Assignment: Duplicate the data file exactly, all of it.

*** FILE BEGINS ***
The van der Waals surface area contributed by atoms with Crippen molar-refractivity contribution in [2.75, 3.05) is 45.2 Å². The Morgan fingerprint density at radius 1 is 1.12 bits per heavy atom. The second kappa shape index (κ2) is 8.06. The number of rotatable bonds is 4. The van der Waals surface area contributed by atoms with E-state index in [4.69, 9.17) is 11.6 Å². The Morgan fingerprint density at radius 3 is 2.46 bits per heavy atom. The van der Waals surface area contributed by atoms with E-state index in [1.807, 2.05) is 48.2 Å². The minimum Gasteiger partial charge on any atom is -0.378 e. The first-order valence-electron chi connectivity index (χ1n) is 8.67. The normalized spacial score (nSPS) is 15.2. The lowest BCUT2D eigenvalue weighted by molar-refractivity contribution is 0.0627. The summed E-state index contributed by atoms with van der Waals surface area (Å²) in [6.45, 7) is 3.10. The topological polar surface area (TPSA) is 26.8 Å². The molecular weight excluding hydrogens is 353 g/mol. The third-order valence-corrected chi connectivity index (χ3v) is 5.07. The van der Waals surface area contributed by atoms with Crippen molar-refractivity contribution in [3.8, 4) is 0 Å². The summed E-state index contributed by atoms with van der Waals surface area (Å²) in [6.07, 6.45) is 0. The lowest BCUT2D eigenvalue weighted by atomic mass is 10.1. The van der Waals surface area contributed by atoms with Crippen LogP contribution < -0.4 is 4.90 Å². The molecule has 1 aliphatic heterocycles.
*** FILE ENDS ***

The van der Waals surface area contributed by atoms with Crippen molar-refractivity contribution in [2.75, 3.05) is 45.2 Å². The Morgan fingerprint density at radius 1 is 1.12 bits per heavy atom. The second kappa shape index (κ2) is 8.06. The number of rotatable bonds is 4. The van der Waals surface area contributed by atoms with E-state index in [4.69, 9.17) is 11.6 Å². The Morgan fingerprint density at radius 3 is 2.46 bits per heavy atom. The van der Waals surface area contributed by atoms with E-state index in [1.807, 2.05) is 48.2 Å². The minimum Gasteiger partial charge on any atom is -0.378 e. The first-order valence-electron chi connectivity index (χ1n) is 8.67. The normalized spacial score (nSPS) is 15.2. The lowest BCUT2D eigenvalue weighted by molar-refractivity contribution is 0.0627. The summed E-state index contributed by atoms with van der Waals surface area (Å²) in [6.45, 7) is 3.10. The topological polar surface area (TPSA) is 26.8 Å². The molecular weight excluding hydrogens is 353 g/mol. The third-order valence-corrected chi connectivity index (χ3v) is 5.07. The van der Waals surface area contributed by atoms with Crippen molar-refractivity contribution in [3.8, 4) is 0 Å². The summed E-state index contributed by atoms with van der Waals surface area (Å²) in [6.07, 6.45) is 0. The lowest BCUT2D eigenvalue weighted by atomic mass is 10.1. The van der Waals surface area contributed by atoms with Crippen LogP contribution < -0.4 is 4.90 Å². The molecule has 1 aliphatic heterocycles.